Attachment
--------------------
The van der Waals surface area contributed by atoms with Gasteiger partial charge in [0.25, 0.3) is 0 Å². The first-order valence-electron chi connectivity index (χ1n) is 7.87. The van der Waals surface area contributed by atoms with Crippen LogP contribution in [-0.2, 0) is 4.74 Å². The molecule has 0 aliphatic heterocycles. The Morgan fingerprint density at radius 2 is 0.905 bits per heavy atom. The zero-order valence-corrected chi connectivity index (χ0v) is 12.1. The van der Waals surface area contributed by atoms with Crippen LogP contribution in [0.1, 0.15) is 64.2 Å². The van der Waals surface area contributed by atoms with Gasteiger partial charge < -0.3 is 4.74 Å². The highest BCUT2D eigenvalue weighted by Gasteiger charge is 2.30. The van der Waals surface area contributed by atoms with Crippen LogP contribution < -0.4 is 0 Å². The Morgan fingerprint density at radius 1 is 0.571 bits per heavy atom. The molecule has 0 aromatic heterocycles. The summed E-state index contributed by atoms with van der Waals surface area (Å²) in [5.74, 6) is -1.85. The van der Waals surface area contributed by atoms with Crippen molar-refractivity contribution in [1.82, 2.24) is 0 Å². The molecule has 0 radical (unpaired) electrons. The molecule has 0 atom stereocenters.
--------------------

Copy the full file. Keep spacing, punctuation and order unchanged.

The van der Waals surface area contributed by atoms with Gasteiger partial charge in [0.25, 0.3) is 0 Å². The first-order valence-electron chi connectivity index (χ1n) is 7.87. The van der Waals surface area contributed by atoms with Crippen LogP contribution in [-0.2, 0) is 4.74 Å². The molecule has 0 aliphatic heterocycles. The Morgan fingerprint density at radius 2 is 0.905 bits per heavy atom. The zero-order valence-corrected chi connectivity index (χ0v) is 12.1. The van der Waals surface area contributed by atoms with Crippen LogP contribution in [0.1, 0.15) is 64.2 Å². The van der Waals surface area contributed by atoms with Gasteiger partial charge < -0.3 is 4.74 Å². The highest BCUT2D eigenvalue weighted by Gasteiger charge is 2.30. The van der Waals surface area contributed by atoms with Crippen LogP contribution < -0.4 is 0 Å². The Morgan fingerprint density at radius 1 is 0.571 bits per heavy atom. The molecule has 0 aromatic heterocycles. The summed E-state index contributed by atoms with van der Waals surface area (Å²) in [5.74, 6) is -1.85. The van der Waals surface area contributed by atoms with Crippen molar-refractivity contribution in [1.82, 2.24) is 0 Å². The molecule has 0 radical (unpaired) electrons. The molecule has 0 atom stereocenters.